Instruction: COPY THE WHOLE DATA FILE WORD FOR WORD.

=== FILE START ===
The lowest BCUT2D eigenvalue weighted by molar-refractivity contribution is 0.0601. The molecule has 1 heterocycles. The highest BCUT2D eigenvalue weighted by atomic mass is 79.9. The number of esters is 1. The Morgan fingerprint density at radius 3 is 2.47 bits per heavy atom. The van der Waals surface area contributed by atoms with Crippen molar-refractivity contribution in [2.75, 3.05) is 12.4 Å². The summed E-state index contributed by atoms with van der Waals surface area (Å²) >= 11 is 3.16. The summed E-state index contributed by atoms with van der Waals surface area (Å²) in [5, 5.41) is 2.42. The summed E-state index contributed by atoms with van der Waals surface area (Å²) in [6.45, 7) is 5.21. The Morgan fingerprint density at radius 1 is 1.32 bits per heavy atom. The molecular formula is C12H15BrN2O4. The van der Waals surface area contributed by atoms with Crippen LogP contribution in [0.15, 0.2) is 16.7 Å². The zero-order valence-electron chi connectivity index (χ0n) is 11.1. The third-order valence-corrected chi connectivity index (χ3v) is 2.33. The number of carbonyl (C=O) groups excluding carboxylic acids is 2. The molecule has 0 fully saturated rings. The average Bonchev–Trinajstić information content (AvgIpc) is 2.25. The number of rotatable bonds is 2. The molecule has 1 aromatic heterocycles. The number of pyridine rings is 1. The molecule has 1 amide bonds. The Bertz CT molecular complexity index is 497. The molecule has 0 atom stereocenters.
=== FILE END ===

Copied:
The lowest BCUT2D eigenvalue weighted by molar-refractivity contribution is 0.0601. The molecule has 1 heterocycles. The highest BCUT2D eigenvalue weighted by atomic mass is 79.9. The number of esters is 1. The Morgan fingerprint density at radius 3 is 2.47 bits per heavy atom. The van der Waals surface area contributed by atoms with Crippen molar-refractivity contribution in [2.75, 3.05) is 12.4 Å². The summed E-state index contributed by atoms with van der Waals surface area (Å²) >= 11 is 3.16. The summed E-state index contributed by atoms with van der Waals surface area (Å²) in [5, 5.41) is 2.42. The summed E-state index contributed by atoms with van der Waals surface area (Å²) in [6.45, 7) is 5.21. The Morgan fingerprint density at radius 1 is 1.32 bits per heavy atom. The molecular formula is C12H15BrN2O4. The van der Waals surface area contributed by atoms with Crippen LogP contribution in [0.15, 0.2) is 16.7 Å². The zero-order valence-electron chi connectivity index (χ0n) is 11.1. The third-order valence-corrected chi connectivity index (χ3v) is 2.33. The number of carbonyl (C=O) groups excluding carboxylic acids is 2. The molecule has 0 fully saturated rings. The average Bonchev–Trinajstić information content (AvgIpc) is 2.25. The number of rotatable bonds is 2. The molecule has 1 aromatic heterocycles. The number of pyridine rings is 1. The molecule has 1 amide bonds. The Bertz CT molecular complexity index is 497. The molecule has 0 atom stereocenters.